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Northrop Grumman honors Black History Month with first Cygnus mission of 2021

Cygnus continues a tradition in naming their spacecraft after people that have made great contributions to the spaceflight industry either as engineers or astronauts. With the upcoming launch slated to take place February 20th, Northrop Grumman named its next mission after the great mathematician Katherine Johnson.

Katherine Johnson joined the National Advisory Committee for Aviation’s (NACA) Space Task Group, which later became NASA, as a “human computer”. She computed trajectories, launch windows, and other orbital mechanic calculations for some of the nation’s biggest mission like Alan Shepard and John Glenn’s Mercury flights and Apollo 11.

Johnson was the first African-American woman to be hired as a scientist at NASA and continued to break down racial and gender barriers, becoming the best at what she did at the agency. She later went on to become the first women to co-author a paper and receive credit for it at NASA, was awarded the Presidential Medal of Freedom by President Obama in 2015, and the following year had a building named after her at NASA’s Langley Research Center.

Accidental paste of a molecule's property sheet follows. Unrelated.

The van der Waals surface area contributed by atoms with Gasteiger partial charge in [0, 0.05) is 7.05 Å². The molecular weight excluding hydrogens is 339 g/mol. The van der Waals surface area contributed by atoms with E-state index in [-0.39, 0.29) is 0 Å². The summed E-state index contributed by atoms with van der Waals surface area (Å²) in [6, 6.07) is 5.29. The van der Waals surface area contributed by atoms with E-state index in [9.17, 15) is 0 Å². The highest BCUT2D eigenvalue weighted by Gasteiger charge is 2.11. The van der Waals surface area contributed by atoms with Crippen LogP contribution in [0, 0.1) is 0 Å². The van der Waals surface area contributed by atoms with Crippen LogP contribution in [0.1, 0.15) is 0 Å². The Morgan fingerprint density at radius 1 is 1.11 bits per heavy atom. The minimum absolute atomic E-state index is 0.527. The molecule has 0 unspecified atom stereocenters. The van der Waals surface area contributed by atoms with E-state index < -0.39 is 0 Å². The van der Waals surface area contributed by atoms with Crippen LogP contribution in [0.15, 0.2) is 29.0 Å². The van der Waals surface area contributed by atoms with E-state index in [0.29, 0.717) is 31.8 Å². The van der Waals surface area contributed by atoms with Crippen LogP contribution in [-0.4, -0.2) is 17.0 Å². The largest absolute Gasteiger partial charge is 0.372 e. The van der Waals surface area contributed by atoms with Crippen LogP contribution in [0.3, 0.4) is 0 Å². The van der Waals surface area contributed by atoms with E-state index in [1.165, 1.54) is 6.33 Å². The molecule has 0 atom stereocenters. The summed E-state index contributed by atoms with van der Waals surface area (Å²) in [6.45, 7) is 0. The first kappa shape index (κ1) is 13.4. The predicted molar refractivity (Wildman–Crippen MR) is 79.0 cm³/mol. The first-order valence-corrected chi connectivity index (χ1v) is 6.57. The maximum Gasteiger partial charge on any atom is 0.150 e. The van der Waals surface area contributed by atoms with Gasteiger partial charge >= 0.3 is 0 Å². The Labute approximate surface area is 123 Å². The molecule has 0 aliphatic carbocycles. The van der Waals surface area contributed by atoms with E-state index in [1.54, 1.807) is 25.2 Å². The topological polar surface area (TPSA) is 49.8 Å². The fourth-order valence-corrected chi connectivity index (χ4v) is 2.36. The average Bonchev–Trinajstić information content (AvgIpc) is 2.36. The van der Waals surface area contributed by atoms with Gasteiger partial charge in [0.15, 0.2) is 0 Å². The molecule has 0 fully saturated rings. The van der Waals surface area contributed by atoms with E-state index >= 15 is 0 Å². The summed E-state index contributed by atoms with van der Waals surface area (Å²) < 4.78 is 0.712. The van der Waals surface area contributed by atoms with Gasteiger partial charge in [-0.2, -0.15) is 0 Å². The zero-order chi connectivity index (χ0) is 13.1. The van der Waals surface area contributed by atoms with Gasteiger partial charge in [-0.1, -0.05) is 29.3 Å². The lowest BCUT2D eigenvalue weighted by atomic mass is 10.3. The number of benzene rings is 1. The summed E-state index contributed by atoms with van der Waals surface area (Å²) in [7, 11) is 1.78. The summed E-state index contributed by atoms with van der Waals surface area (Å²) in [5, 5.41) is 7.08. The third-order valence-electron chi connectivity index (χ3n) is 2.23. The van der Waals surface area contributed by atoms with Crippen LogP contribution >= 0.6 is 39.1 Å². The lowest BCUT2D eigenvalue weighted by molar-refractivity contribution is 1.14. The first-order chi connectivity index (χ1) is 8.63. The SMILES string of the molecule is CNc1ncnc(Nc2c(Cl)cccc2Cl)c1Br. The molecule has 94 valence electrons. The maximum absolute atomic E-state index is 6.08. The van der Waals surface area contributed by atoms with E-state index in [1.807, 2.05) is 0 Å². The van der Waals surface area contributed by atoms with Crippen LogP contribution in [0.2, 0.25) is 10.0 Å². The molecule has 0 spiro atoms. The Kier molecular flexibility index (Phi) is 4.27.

Northrop Grumman’s 15th Cygnus spacecraft will bare her name as it launches from the Mid-Atlantic Regional Spaceport (MARS) on top of Antares rocket to resupply the International Space Station. It will carry 3,719 kg (8,200 lb) of cargo to the station for use in experiments or as food.

Johnson’s story is told out in the Oscar nominated film Hidden Figures which came out back in 2016. Johnson passed away at the age of 101 last year on November 24th. Astronauts rode to space on her work and she is a staple with how far someone can go no matter the adversity if you work hard and push for what you believe in.

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